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SA Partridge

@ Sunday Times Books LIVE

Review: Time Twisters – Cape of Slaves

Cape of Slaves is the first in the Time Twisters series by Sam Roth, the pen name of Dorothy Dyer and Ros Haden. It’s an interesting concept – a time travelling dust, created by scientists in the year 2099, finds its way into the present, allowing a group of teenagers to travel back in time through paintings and books.

Three very different teenagers, Sarah, Toby and Bonisile (aka Bones) travel back to the year 1825 to rescue Miriam, a girl who disappeared through a painting at the local museum. What they find is a Cape Town straight from the history books, but what their textbooks didn’t tell them was that the Cape Town of the past existed at the height of the slave trade, where people of colour were regarded as little more than livestock.

The setting of the novel left me divided. As much as I enjoyed reading about the day to day activities of the city’s early inhabitants – especially the riotously funny account of the legendary Dr James Barry- the reality of how people treated slaves was jarring.

I understand why this is an important book for younger readers. South Africa today is a country that has left its dark history of racism far behind. We are a rainbow nation, where the colour of someone’s skin is as unimportant as the colour of their hair or eyes. Learning about our past teaches us about how far we’ve come, and also the reasons why we had to change. Bones, Toby and Sarah are children of the rainbow nation, and their incomprehension at the racism they encounter is an important moment in the story. Racism is a thing of the past, and that’s where it should stay.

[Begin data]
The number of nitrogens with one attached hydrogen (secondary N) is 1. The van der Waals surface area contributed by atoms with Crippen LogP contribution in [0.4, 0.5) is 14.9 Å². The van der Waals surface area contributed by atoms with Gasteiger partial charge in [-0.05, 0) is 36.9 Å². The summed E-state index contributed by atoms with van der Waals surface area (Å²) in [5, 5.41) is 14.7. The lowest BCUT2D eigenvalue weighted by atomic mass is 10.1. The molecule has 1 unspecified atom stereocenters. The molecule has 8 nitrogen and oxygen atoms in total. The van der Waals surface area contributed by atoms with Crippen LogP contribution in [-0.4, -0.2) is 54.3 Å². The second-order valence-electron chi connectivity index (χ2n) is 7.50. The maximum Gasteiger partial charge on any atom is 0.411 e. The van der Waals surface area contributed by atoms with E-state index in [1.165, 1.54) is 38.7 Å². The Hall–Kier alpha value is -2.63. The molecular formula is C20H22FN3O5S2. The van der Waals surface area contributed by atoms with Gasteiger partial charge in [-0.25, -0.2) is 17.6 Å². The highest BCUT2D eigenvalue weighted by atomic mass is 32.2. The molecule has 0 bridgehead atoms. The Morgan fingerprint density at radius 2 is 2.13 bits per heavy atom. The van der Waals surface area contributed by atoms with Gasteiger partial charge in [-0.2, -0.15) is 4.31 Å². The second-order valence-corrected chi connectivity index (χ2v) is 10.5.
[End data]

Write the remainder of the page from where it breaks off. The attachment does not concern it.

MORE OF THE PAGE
It’s not easy reading, but also necessary reading.

Time Twisters – Cape of Slaves is also an adventure story. I was reminded of K.A. Applegate’s Everworld series where a group of teens also travelled to various important moments in time, but how the Time Twisters series differs is that it’s one hundred percent South African. For a school learner it would be a fun companion to read while learning about South African history.

I’m looking forward to seeing what moment in history the authors tackle next.


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